I have never really been into violent video games (unless you count the old school hockey games where you could break open a dude’s skull and watch them bleed on the ice) and spent most of my time playing games like Mario Kart, Final Fantasy, and sports games. So I did not think much of the first two Grand Theft Auto games and even ignored the huge buzz around the third game which essentially invented the sandbox game (ironically instead I bought The Simpsons rip off game which thankfully was a lot more entertaining than their Double Dragon rip-off Nintendo game). But the ad campaigned for Grand Theft Auto: Vice City drew me in with its Miami Vice vibe and A Flock of Seagulls soundtrack which it is why the franchise is this month's induction into the Scooter Hall of Fame.

Forget the video game violence; Vice City was worth it just for the soundtrack along, I would have just been content with just driving around the sprawling faux Miami just listening to the awesomely eighties radio stations (Lionel Richie! Hall and Oates!! Squeeze!!!) and to those that always rag on the violent storyline, there is nothing making you going around shooting people and picking up hookers, you could steal a taxi and play Crazy Taxi style or earn a living hunting down criminals for the police or hijacking an ambulance to help people to the hospital on time.

Okay, I am not that altruistic, I also partook in the more violent storylines too. But the Grand Theft Auto games are just like playing a movie. III was basically The Godfather, Vice City is a retelling of Scarface, and San Andreas is like playing Boys in the Hood. Of course to the parents out there, if you do not let your kids watch those types of movies, you definitely should not let your kids play these types of games. And if you do let your kids watch those types of movies and play these types of games, you really need a visit from child services.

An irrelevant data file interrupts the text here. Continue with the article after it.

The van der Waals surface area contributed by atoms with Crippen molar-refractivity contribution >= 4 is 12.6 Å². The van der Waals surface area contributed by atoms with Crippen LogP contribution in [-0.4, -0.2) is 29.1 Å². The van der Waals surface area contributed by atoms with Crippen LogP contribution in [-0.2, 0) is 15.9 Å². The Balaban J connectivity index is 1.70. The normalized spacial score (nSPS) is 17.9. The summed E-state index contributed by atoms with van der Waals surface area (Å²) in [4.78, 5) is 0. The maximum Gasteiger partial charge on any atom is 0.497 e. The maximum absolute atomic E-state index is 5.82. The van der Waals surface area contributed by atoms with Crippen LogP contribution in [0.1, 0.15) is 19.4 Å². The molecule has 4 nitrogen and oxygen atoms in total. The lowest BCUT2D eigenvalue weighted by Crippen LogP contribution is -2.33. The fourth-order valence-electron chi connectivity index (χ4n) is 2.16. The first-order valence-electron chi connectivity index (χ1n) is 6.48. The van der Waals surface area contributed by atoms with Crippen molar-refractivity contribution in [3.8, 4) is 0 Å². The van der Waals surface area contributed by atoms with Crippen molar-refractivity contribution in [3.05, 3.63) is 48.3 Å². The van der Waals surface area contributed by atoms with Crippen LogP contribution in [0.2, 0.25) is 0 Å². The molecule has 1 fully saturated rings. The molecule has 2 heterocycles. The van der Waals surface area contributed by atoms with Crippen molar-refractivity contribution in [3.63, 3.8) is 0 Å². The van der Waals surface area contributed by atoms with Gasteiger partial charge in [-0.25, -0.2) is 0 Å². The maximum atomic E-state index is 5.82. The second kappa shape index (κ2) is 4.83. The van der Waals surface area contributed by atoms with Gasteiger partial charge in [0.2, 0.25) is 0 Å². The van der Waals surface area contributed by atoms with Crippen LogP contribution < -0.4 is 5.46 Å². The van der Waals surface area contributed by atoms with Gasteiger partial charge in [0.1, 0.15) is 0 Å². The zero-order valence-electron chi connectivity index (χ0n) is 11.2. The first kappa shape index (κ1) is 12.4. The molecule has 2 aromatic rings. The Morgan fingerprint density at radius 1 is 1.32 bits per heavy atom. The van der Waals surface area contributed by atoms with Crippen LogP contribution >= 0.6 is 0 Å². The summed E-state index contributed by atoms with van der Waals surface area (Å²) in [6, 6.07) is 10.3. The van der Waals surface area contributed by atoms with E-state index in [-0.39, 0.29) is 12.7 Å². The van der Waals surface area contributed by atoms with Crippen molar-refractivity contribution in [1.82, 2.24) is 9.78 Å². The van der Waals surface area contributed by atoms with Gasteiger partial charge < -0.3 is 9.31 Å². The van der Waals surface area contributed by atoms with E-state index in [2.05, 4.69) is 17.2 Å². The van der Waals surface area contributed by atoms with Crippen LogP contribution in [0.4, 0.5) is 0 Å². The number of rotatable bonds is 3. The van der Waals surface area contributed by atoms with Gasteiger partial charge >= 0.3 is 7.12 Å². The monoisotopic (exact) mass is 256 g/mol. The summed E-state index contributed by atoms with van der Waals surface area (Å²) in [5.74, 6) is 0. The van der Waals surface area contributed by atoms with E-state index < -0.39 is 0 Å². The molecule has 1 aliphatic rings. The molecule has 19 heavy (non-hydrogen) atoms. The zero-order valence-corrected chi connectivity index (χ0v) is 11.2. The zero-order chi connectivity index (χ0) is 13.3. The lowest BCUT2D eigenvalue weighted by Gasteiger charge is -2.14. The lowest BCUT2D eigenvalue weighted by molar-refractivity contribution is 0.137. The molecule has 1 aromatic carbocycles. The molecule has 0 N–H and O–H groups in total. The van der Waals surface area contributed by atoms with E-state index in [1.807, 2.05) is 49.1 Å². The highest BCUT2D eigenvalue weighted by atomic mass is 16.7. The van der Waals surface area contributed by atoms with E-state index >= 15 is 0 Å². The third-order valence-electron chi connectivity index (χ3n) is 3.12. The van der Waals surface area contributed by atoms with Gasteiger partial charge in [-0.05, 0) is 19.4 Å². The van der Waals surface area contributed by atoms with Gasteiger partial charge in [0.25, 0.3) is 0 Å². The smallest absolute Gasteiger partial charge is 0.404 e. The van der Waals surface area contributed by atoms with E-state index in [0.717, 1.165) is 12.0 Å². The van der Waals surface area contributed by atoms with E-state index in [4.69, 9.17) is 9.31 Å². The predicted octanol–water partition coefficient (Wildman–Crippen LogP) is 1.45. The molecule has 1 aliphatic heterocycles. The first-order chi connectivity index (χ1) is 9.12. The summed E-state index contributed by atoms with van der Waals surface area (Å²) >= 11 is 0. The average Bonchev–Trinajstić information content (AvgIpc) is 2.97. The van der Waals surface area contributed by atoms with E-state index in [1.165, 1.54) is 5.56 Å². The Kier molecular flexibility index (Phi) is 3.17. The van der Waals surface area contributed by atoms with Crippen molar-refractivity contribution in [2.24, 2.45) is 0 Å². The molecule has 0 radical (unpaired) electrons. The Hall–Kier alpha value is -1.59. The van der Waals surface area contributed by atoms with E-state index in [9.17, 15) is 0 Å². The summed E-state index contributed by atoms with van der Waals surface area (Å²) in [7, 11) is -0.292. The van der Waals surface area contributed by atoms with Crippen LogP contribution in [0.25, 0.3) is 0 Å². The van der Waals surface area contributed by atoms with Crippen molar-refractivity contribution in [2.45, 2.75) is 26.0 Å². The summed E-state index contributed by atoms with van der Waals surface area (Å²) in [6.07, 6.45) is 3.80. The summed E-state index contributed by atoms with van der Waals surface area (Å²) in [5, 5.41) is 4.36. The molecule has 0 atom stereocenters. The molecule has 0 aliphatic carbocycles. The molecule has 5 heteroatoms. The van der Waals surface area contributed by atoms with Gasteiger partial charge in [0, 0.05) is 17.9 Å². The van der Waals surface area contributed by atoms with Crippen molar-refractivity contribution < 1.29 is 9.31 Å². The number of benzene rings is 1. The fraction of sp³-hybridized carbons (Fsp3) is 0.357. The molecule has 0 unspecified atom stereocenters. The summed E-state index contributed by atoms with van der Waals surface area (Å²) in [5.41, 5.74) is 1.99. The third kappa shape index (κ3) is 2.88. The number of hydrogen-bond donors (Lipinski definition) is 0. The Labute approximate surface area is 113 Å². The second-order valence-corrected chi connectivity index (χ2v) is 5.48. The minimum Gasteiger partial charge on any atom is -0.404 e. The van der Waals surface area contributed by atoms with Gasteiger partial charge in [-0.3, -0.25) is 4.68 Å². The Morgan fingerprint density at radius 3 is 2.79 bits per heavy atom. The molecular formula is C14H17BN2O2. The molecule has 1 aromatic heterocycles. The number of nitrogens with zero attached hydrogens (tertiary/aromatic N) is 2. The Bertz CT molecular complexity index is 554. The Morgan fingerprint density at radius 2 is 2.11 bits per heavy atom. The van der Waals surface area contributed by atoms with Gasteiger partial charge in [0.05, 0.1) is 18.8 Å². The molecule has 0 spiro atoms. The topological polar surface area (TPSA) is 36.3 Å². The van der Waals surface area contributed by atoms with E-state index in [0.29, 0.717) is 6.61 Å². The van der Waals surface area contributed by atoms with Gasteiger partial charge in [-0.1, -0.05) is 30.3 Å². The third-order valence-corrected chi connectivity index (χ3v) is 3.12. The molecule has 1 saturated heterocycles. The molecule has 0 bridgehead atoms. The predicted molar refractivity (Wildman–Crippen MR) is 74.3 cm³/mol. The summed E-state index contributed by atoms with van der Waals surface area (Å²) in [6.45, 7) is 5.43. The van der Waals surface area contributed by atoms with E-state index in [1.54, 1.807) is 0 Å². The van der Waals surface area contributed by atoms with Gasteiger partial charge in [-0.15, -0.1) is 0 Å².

Even if you do choose the dark side (that is where the main storylines are anyway) there are consequences. If you kill someone, the police will come after you. And if you continue to kill people, the more the pursue you until the call in S.W.A.T., helicopters, and if you stay on the lamb long enough while you continue your killing spree they will even bring in an armored tank. And once you are caught, you have to pay your way out of prison or pay a hospital bill defending on how they get you.

As great as Vice City was, San Andreas was even better in almost every since way except maybe the soundtrack (it is hard to choose between cheesy eighties music and the mix of early nineties gangsta rap and alternative rock. The opening local, which was a fictional version of Compton was probably even bigger than Vice City then throughout the game you could travel to San Francisco and Las Vegas (where you can even gamble) surrogates. There was even the countryside, a mountain, a couple of small suburbs, and a desert with its own Area 51 type secret government facility where you could steal a jet pack. Seriously, how cool is a jet pack? Sure not all the additions were inspired, requiring players to eat was annoying, and then when you ate too much, you were unable to run and the weight training was just as silly.